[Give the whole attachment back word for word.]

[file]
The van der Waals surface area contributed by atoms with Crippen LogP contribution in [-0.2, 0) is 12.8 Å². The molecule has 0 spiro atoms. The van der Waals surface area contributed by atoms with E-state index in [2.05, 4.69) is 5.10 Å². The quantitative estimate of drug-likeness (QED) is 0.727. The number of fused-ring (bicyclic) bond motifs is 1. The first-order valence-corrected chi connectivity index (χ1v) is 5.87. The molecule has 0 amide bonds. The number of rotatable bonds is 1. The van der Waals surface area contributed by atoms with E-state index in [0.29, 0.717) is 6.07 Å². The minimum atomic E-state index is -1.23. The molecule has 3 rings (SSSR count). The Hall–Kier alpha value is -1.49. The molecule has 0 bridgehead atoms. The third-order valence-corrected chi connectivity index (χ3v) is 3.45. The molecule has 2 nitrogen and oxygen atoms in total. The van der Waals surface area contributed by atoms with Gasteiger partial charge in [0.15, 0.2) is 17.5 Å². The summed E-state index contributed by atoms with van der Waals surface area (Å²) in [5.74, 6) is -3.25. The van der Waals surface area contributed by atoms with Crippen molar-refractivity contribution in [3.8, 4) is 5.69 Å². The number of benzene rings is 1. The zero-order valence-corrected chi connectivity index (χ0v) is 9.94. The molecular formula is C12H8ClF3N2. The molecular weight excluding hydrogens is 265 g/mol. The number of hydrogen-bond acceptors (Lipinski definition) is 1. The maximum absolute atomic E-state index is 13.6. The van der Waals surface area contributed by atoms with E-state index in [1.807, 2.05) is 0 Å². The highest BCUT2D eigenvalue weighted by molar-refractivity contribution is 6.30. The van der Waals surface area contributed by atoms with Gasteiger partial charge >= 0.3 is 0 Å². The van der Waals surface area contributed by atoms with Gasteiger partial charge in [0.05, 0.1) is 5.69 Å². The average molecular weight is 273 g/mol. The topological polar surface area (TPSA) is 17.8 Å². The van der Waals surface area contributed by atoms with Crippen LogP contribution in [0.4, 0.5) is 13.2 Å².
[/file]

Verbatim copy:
The van der Waals surface area contributed by atoms with Crippen LogP contribution in [-0.2, 0) is 12.8 Å². The molecule has 0 spiro atoms. The van der Waals surface area contributed by atoms with E-state index in [2.05, 4.69) is 5.10 Å². The quantitative estimate of drug-likeness (QED) is 0.727. The number of fused-ring (bicyclic) bond motifs is 1. The first-order valence-corrected chi connectivity index (χ1v) is 5.87. The molecule has 0 amide bonds. The number of rotatable bonds is 1. The van der Waals surface area contributed by atoms with E-state index in [0.29, 0.717) is 6.07 Å². The minimum atomic E-state index is -1.23. The molecule has 3 rings (SSSR count). The Hall–Kier alpha value is -1.49. The molecule has 0 bridgehead atoms. The third-order valence-corrected chi connectivity index (χ3v) is 3.45. The molecule has 2 nitrogen and oxygen atoms in total. The van der Waals surface area contributed by atoms with Gasteiger partial charge in [0.15, 0.2) is 17.5 Å². The summed E-state index contributed by atoms with van der Waals surface area (Å²) in [5.74, 6) is -3.25. The van der Waals surface area contributed by atoms with Crippen molar-refractivity contribution in [3.8, 4) is 5.69 Å². The number of benzene rings is 1. The zero-order valence-corrected chi connectivity index (χ0v) is 9.94. The molecular formula is C12H8ClF3N2. The molecular weight excluding hydrogens is 265 g/mol. The number of hydrogen-bond acceptors (Lipinski definition) is 1. The maximum absolute atomic E-state index is 13.6. The van der Waals surface area contributed by atoms with E-state index in [1.807, 2.05) is 0 Å². The highest BCUT2D eigenvalue weighted by molar-refractivity contribution is 6.30. The van der Waals surface area contributed by atoms with Gasteiger partial charge >= 0.3 is 0 Å². The van der Waals surface area contributed by atoms with Gasteiger partial charge in [0.05, 0.1) is 5.69 Å². The average molecular weight is 273 g/mol. The topological polar surface area (TPSA) is 17.8 Å². The van der Waals surface area contributed by atoms with Crippen LogP contribution in [0.4, 0.5) is 13.2 Å².